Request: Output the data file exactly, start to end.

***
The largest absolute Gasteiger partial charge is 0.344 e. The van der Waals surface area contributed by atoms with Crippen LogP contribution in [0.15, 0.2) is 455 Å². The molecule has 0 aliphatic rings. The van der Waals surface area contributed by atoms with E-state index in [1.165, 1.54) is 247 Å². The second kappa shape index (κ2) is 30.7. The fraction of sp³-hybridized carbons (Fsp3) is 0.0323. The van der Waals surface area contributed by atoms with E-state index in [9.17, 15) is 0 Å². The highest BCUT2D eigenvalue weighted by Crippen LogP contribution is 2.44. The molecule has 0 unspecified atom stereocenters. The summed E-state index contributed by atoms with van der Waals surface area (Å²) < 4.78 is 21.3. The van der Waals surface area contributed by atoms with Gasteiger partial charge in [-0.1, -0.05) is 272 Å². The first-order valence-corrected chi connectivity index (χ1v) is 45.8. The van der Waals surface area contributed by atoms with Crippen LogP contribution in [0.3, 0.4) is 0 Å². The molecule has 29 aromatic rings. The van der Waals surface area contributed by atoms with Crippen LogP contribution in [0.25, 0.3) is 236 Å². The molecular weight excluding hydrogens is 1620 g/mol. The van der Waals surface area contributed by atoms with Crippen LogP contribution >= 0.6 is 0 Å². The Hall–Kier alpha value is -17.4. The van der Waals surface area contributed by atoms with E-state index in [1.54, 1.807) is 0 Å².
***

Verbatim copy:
The largest absolute Gasteiger partial charge is 0.344 e. The van der Waals surface area contributed by atoms with Crippen LogP contribution in [0.15, 0.2) is 455 Å². The molecule has 0 aliphatic rings. The van der Waals surface area contributed by atoms with E-state index in [1.165, 1.54) is 247 Å². The second kappa shape index (κ2) is 30.7. The fraction of sp³-hybridized carbons (Fsp3) is 0.0323. The van der Waals surface area contributed by atoms with E-state index in [9.17, 15) is 0 Å². The highest BCUT2D eigenvalue weighted by Crippen LogP contribution is 2.44. The molecule has 0 unspecified atom stereocenters. The summed E-state index contributed by atoms with van der Waals surface area (Å²) < 4.78 is 21.3. The van der Waals surface area contributed by atoms with Gasteiger partial charge in [-0.1, -0.05) is 272 Å². The first-order valence-corrected chi connectivity index (χ1v) is 45.8. The van der Waals surface area contributed by atoms with Crippen LogP contribution in [0.3, 0.4) is 0 Å². The molecule has 29 aromatic rings. The van der Waals surface area contributed by atoms with Crippen LogP contribution in [0.25, 0.3) is 236 Å². The molecular weight excluding hydrogens is 1620 g/mol. The van der Waals surface area contributed by atoms with Crippen LogP contribution >= 0.6 is 0 Å². The Hall–Kier alpha value is -17.4. The van der Waals surface area contributed by atoms with E-state index in [1.54, 1.807) is 0 Å².